What Does a Chaplain Do?

Chaplains lead nondenominational religious services and provide spiritual support to those who are unable to attend organized religious services. A chaplain may work in a hospital, prison, or university, or serve as part of the military. Although prison, military, school, and hospital chaplains work in very different environments, they all provide spiritual guidance to individuals who don't have access to formal religious services offered by their faith of choice. Schools offering Pastoral Ministry degrees can also be found in these popular choices.

Career Overview

A chaplain is an ordained clergy member who provides religious services and support to people who are hospitalized, incarcerated, or unable to attend religious services because they are on military duty. In the past, chaplains have been associated with the Christian faith, but today chaplains are expected to provide truly nondenominational spiritual guidance. Chaplains now represent a variety of faiths, ranging from Judaism to Buddhism, and they often serve diverse constituencies by holding multi-faith or nondenominational services.

Chaplains are employed in a variety of settings, including the military, parishes, hospitals, prisons, universities, and schools. Military chaplains may be assigned to ships or military bases, and they may even be deployed in war zones. Hospital chaplains serve patients and staff members, and they may also provide in-home religious services for patients who are recovering from illnesses or receiving hospice care.

Important Facts About Chaplains

Job Outlook (2014-2024)6% growth (for all clergy)
Required EducationBachelor's; Master's required by many employers
CertificationRequired for military employ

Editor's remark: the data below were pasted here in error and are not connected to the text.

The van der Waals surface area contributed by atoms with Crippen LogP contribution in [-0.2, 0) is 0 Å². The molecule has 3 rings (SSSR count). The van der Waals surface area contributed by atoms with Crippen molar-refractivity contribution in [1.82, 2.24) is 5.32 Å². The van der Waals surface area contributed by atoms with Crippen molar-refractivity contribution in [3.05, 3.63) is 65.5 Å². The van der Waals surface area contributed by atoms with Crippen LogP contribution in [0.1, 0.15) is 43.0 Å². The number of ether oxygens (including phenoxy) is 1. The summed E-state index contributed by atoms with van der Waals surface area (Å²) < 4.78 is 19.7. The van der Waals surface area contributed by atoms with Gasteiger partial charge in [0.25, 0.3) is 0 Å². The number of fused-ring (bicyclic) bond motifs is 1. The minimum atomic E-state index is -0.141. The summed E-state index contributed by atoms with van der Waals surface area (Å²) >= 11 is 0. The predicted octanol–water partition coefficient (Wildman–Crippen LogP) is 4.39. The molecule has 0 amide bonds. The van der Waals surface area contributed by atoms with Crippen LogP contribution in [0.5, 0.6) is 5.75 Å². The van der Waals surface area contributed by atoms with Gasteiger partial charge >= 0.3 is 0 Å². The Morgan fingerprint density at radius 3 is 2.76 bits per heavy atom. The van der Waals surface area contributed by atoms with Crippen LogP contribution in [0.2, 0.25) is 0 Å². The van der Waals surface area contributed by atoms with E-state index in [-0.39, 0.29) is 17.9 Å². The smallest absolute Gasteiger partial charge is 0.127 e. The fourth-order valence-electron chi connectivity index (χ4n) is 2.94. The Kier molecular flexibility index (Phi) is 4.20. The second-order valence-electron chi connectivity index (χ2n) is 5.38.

Similar OccupationsPriest, pastor, missionary, minister

Source: U.S. Bureau of Labor Statistics

Duties and Responsibilities

A chaplain's most important job is to provide religious services, spiritual guidance, and counseling to those in need. According to O-Net Online, a website created for the U.S. Department of Labor, a chaplain gives sermons to encourage spirituality and provide comfort.

A chaplain who works in a hospital or hospice facility provides counseling and spiritual guidance for patients, their families, and even the hospital staff. Chaplains may also provide educational programs or conversion counseling to youth or prisoners. Chaplains can perform religious rites such as weddings and funerals as well. Depending on their work environment, chaplains may plan and coordinate retreats and training for others who perform religious services and spiritual counseling.

Salary Information

According to PayScale.com, as of September 2015, the majority of chaplains earn salaries ranging from $30,863 to $64,922 a year. U.S. Bureau of Labor Statistics numbers reported in May 2014 indicate that clergy members working for the federal government earn more than others in their field, with an average annual salary of $72,940. In contrast, clergy members working for state government earn an average annual salary of $52,660.

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